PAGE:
Author Topic: good first-time GMing  (Read 1871 times)

davidberg

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good first-time GMing
« on: October 15, 2011, 01:24:58 AM »
Just played with Shelley, who played D&D for about a year in 1999 and has never had an interest in GMing ("too creatively demanding").  I told her Murderous Ghosts was a scary horror game and handed her the MC booklet.  I asked her if she got scared by fiction easily; she said no.

We picked up the booklets and spent about 5 minutes reading through the intro pages.  Shelley noticed the female pronoun and started a chat about that; she seemed to appreciate it.

We started play a little bit silly.  There was a lot of, "Now I'm supposed to..." and reading off the page.  I was a little worried when Shelley said, "You're supposed to imagine a place where terrible violence has happened.  So, uh, imagine it."  But!  A few seconds later she started describing stuff.  First, cliches: chains and broken finger bones and skulls.  But then, "So many cobwebs you can barely move through them, and soot covering the windows!"  Nice!

For many of the pages we flipped to, there was a bit of a lull as we stopped talking to read, and Shelley once said, "Whoa, that's a lot of text."  (Page 19, I think.)

Things started slowly.  I asked Shelley a few questions, "What do I see?  Where are the exists?" and saw her scanning the book.  I said, "If there's no instruction about that, just make something up."  She wasn't sure if she was supposed to do that.  But she did start just making stuff up, and the game took off from there.

I spent a while trying to escape from one creepy but not super-dangerous ghost.  The most intense the game got was when I kept failing to get away, exhausting every option I came up with.  I think I forgot to discard once on a bust, but otherwise I drew correctly with pretty average luck.  Shelley noticed me getting blase at one point as I easily eluded the ghost, and she upped the supernatural menace quotient, which totally worked.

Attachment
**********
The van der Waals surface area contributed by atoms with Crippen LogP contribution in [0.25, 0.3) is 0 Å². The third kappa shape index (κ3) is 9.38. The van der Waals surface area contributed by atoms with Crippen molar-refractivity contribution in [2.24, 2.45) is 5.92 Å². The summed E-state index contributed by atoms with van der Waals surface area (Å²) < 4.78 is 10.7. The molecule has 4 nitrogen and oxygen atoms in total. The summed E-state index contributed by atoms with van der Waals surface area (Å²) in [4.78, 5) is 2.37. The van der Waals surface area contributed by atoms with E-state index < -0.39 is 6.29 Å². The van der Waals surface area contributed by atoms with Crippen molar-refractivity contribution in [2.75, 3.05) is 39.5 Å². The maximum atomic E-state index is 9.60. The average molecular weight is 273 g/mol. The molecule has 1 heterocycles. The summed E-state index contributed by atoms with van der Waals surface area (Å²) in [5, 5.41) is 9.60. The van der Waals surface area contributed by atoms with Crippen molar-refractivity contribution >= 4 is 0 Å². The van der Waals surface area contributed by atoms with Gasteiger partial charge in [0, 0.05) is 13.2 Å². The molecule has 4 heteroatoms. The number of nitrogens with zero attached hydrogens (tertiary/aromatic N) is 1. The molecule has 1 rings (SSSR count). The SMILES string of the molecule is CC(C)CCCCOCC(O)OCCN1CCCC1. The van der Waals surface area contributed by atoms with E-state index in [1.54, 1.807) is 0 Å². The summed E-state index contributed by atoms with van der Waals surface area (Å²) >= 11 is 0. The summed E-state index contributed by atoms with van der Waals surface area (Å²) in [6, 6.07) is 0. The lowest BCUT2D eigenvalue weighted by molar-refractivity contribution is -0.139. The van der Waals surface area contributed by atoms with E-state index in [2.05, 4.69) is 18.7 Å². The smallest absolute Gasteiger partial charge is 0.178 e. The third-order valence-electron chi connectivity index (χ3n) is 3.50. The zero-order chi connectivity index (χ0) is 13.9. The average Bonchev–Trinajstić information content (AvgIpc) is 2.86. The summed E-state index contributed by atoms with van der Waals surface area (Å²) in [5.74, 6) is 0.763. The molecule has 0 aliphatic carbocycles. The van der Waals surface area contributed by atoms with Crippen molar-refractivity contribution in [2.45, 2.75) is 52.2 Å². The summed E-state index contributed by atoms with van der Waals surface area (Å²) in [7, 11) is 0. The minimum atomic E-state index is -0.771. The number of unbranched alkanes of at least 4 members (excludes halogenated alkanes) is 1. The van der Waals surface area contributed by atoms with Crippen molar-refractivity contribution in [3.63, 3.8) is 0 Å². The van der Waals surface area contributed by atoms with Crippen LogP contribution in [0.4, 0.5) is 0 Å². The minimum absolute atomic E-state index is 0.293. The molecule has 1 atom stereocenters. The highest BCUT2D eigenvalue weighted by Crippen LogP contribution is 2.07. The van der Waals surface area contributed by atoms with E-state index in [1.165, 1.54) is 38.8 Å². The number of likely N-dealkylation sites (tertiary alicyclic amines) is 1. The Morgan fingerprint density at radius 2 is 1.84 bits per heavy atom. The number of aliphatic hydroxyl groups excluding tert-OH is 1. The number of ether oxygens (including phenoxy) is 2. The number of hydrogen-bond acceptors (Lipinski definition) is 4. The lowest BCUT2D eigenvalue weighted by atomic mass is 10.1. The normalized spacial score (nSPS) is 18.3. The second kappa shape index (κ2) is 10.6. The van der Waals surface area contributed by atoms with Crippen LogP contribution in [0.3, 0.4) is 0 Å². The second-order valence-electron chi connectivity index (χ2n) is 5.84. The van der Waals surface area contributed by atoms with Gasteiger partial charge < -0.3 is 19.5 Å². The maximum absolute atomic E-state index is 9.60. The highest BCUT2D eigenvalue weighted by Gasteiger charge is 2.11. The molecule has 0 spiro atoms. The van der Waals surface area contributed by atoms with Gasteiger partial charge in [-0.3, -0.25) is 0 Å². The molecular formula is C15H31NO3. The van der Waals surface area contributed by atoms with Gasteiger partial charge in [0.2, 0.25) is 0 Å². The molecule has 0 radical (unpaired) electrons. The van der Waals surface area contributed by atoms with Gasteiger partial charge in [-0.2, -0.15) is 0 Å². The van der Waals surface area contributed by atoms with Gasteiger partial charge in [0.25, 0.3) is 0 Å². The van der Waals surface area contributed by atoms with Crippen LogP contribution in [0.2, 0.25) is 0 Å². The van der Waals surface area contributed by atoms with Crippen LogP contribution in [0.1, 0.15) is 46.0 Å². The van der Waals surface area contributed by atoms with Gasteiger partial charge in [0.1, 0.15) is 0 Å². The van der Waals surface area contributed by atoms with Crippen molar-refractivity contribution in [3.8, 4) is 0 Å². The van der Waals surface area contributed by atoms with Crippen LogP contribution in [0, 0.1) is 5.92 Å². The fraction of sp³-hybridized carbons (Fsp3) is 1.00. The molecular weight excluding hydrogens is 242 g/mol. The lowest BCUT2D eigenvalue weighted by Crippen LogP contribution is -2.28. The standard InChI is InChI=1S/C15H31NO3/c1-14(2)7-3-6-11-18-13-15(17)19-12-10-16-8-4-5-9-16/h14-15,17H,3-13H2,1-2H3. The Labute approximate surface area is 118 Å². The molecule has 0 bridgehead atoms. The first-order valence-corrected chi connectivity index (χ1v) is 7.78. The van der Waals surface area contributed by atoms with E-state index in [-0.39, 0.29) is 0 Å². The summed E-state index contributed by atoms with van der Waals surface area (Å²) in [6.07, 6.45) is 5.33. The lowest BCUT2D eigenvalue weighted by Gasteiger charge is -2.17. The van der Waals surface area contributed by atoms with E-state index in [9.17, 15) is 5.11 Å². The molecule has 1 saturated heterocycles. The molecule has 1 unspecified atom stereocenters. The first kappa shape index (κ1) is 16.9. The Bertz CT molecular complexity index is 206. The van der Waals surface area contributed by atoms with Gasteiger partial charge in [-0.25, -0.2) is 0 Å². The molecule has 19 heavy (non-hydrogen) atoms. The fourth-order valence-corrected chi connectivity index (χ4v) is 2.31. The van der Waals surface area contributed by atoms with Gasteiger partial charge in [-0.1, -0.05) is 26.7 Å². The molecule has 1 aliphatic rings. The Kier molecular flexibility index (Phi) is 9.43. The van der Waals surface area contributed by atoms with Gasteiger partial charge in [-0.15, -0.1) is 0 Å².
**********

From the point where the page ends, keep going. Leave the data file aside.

Eventually Shelley got tired of coming up with new ways to keep me in the first room, and let me kick through the wall into a new room.  I asked her after the game about her logic there.  She explained:

After I'd tried and failed once to escape, she used the ghost to try to get me to do other things, so she could flip from page 19 to find out what was on some of the other options' pages. 

When that didn't work right away (I was stubborn), she kept at it for a bit, because she didn't want to let me leave the room.  She'd interpreted her job as to trap or kill me, and was viewing getting 4 cards (i.e., me getting to a 4th room) as losing.

We looked back over the rules to see if that was in there.  It wasn't!  But it still seemed like a logical way to play.

When I got into the second room, Shelley started narrating nice carpets, just for variety... and then she thought, "Who keeps a room with nice carpets right next to a room of murders?  A sadistic prison warden!"  She did a great "Back in the dungeon!" mantra at me.  Spying the bullet hole in this ghost's head, I found a gun, threatened him with it, and he Darth Vadered it right out of my hand! 

I drew, busted, and that was that.  She looked at her book and laughed, "Ahh!  No!  Ha ha!"  Time for me to die.  She had the warden ghost telekinesis me into the chains in room one, where the first ghost gave me a mercy killing energy-drain kiss rather than leaving me chained to waste away.  The end.

Paul T.

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Re: good first-time GMing
« Reply #1 on: October 15, 2011, 01:48:13 AM »
Nice write-up, Dave!

I just started playing this with a non-gamer friend (who was MCing), and these two very exact thing happened to us too:

For many of the pages we flipped to, there was a bit of a lull as we stopped talking to read, and Shelley once said, "Whoa, that's a lot of text."  (Page 19, I think.)

Things started slowly.  I asked Shelley a few questions, "What do I see?  Where are the exists?" and saw her scanning the book.  I said, "If there's no instruction about that, just make something up."  She wasn't sure if she was supposed to do that.  But she did start just making stuff up, and the game took off from there.

He didn't seem shocked by all the text or set back or anything, though, just noticing it, like, "Oh, wow, something serious to work through now." And then jumped into it with gusto.